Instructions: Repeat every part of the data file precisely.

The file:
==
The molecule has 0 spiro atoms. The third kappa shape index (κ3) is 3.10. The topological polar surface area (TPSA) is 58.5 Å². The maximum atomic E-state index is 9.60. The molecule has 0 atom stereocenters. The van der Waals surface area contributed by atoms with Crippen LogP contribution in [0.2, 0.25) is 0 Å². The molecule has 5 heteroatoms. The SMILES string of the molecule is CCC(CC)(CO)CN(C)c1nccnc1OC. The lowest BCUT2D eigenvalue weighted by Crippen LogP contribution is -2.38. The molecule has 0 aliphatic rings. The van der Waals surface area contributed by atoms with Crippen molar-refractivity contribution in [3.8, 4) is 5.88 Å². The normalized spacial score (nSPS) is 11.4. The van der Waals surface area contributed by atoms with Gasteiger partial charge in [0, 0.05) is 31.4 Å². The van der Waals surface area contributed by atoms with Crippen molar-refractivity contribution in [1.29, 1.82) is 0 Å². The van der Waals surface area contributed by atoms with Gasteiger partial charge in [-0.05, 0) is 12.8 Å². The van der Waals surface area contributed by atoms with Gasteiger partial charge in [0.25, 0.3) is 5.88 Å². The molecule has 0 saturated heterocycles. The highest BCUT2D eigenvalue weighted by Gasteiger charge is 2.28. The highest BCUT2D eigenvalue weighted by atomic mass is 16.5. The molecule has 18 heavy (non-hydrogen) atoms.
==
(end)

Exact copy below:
The molecule has 0 spiro atoms. The third kappa shape index (κ3) is 3.10. The topological polar surface area (TPSA) is 58.5 Å². The maximum atomic E-state index is 9.60. The molecule has 0 atom stereocenters. The van der Waals surface area contributed by atoms with Crippen LogP contribution in [0.2, 0.25) is 0 Å². The molecule has 5 heteroatoms. The SMILES string of the molecule is CCC(CC)(CO)CN(C)c1nccnc1OC. The lowest BCUT2D eigenvalue weighted by Crippen LogP contribution is -2.38. The molecule has 0 aliphatic rings. The van der Waals surface area contributed by atoms with Crippen molar-refractivity contribution in [3.8, 4) is 5.88 Å². The normalized spacial score (nSPS) is 11.4. The van der Waals surface area contributed by atoms with Gasteiger partial charge in [0, 0.05) is 31.4 Å². The van der Waals surface area contributed by atoms with Crippen molar-refractivity contribution in [1.29, 1.82) is 0 Å². The van der Waals surface area contributed by atoms with Gasteiger partial charge in [-0.05, 0) is 12.8 Å². The van der Waals surface area contributed by atoms with Gasteiger partial charge in [0.25, 0.3) is 5.88 Å². The molecule has 0 saturated heterocycles. The highest BCUT2D eigenvalue weighted by Gasteiger charge is 2.28. The highest BCUT2D eigenvalue weighted by atomic mass is 16.5. The molecule has 18 heavy (non-hydrogen) atoms.